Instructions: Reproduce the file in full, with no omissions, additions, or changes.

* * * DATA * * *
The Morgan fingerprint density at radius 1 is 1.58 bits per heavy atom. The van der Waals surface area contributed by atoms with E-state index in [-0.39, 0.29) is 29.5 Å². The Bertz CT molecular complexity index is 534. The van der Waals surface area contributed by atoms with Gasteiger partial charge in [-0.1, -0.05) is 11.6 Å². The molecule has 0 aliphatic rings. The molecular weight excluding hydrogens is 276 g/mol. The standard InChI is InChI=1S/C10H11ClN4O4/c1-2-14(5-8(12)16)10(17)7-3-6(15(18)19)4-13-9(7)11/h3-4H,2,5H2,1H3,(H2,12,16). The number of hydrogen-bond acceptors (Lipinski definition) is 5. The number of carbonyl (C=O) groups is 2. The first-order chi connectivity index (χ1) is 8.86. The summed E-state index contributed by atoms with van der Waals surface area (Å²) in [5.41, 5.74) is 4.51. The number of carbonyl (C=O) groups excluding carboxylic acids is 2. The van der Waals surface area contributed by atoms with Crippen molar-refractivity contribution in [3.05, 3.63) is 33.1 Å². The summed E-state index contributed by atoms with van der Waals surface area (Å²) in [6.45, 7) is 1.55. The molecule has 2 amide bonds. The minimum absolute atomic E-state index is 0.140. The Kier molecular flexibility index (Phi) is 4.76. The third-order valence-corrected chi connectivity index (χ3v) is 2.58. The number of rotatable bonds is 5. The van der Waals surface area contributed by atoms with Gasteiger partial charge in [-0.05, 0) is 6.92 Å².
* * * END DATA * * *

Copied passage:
The Morgan fingerprint density at radius 1 is 1.58 bits per heavy atom. The van der Waals surface area contributed by atoms with E-state index in [-0.39, 0.29) is 29.5 Å². The Bertz CT molecular complexity index is 534. The van der Waals surface area contributed by atoms with Gasteiger partial charge in [-0.1, -0.05) is 11.6 Å². The molecule has 0 aliphatic rings. The molecular weight excluding hydrogens is 276 g/mol. The standard InChI is InChI=1S/C10H11ClN4O4/c1-2-14(5-8(12)16)10(17)7-3-6(15(18)19)4-13-9(7)11/h3-4H,2,5H2,1H3,(H2,12,16). The number of hydrogen-bond acceptors (Lipinski definition) is 5. The number of carbonyl (C=O) groups is 2. The first-order chi connectivity index (χ1) is 8.86. The summed E-state index contributed by atoms with van der Waals surface area (Å²) in [5.41, 5.74) is 4.51. The number of carbonyl (C=O) groups excluding carboxylic acids is 2. The van der Waals surface area contributed by atoms with Crippen molar-refractivity contribution in [3.05, 3.63) is 33.1 Å². The summed E-state index contributed by atoms with van der Waals surface area (Å²) in [6.45, 7) is 1.55. The molecule has 2 amide bonds. The minimum absolute atomic E-state index is 0.140. The Kier molecular flexibility index (Phi) is 4.76. The third-order valence-corrected chi connectivity index (χ3v) is 2.58. The number of rotatable bonds is 5. The van der Waals surface area contributed by atoms with Gasteiger partial charge in [-0.05, 0) is 6.92 Å².